Is it Right to Allow Non-Christians?

What I cannot reconcile theologically is the act of washing the feet of non-baptized members of other religions, namely adherents of Islam, within the Eucharistic liturgy. Peter’s words and Christ’s response presume that the recipients are “washed already,” that is, baptized. Foot washing is an intra-baptized experience.

There is precedent for foot washing as a pre-baptismal rite (in the catechetical context of Easter baptisms), but it’s not clear that the Muslims receiving papal foot washing are preparing for baptism.

My personal belief is that foot washings should be returned to their pre-1955 status. Popes, Abbots, Kings, Presidents, parents, et al. can wash the feet of anyone they like as a sign of humility outside the Eucharistic liturgical rites of the Church.

If a Pope or King washes the feet of another outside of the liturgy, then it is simply a sign of humility. When it’s placed inside the context of Eucharistic liturgy, then we strain to attach a theological meaning to it…and that’s where we run into trouble.

If we want to show outward acts of “inclusion” to the non-baptized, we could give give them blessed bread or other gifts. Or we could wash their feet in contexts that aren’t sacramental. 

Question: I would love to hear your thoughts on foot washing. Please keep the comments respectful. No bashing of the Vicar of Christ on earth. He is our Holy Father. You can leave a comment by clicking here.

Your 5 Challenges for Holy Week

We have entered the final lap of Lent. As we prepare to party, feast, and celebrate the glorious resurrection of Jesus Christ, here are some final challenges for Holy Week:

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1) Read the entire Gospel of Saint John. John is the Holy Week Gospel par excellence. Read it from beginning to end. It’s only 25 pages long. Read it.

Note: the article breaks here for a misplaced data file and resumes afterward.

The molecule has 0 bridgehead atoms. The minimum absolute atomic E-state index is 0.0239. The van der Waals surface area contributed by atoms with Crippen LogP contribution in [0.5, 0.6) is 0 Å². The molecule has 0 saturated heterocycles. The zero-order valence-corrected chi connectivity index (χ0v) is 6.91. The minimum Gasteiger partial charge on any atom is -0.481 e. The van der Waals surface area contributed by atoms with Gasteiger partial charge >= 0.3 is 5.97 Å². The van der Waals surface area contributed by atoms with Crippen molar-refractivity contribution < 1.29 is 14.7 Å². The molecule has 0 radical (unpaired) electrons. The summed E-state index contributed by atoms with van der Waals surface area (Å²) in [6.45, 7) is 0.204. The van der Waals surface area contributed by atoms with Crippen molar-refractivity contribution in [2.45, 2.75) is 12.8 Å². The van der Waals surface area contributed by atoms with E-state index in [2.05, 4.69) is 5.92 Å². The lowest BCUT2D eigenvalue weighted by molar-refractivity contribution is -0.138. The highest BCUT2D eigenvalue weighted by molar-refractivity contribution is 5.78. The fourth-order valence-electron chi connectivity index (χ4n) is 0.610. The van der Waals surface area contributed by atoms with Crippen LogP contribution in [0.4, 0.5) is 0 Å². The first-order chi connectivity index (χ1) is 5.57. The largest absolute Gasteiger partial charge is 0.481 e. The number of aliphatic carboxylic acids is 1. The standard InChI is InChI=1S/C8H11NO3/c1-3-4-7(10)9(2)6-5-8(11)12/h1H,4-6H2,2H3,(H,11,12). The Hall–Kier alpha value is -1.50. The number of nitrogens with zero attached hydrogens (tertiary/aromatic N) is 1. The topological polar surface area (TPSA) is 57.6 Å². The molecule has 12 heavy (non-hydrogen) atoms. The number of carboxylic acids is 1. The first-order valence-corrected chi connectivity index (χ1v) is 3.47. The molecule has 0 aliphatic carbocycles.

2) Attend two of the three major liturgies this week: Maundy on Thursday evening, Good Friday, or Paschal Vigil on Saturday night.

3) Bring a non-Catholic friend to one of these liturgies. These are powerful liturgies…in the Year of Mercy. Be prepared for conversions.

4) On Good Friday, perform a complete

There are Guitars in the Bible

I like the Latin Mass. I don’t like the guitar Mass. However, there are “guitars” in the Bible, and even in the Heavenly Liturgy.

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A medieval Praise and Worship Band

The Greek word kithara appears 4 times in the New Testament – 3 times in the Book of Revelation.

{Here’s my audio Catholic commentary on the book of Revelation: click here.}

And when he had taken the book, the four beasts and twenty four presbyters fell down before the Lamb, having every one of them kitharan, and golden vials full of incense, which are the prayers of saints. (Rev 5:8)

And I saw as it were a sea of glass mingled with fire: and them that had gotten the victory over the beast, and over his image, and over his mark, and over the number of his name, stand on the sea of glass, having the kitharas of God. (Rev 15:2)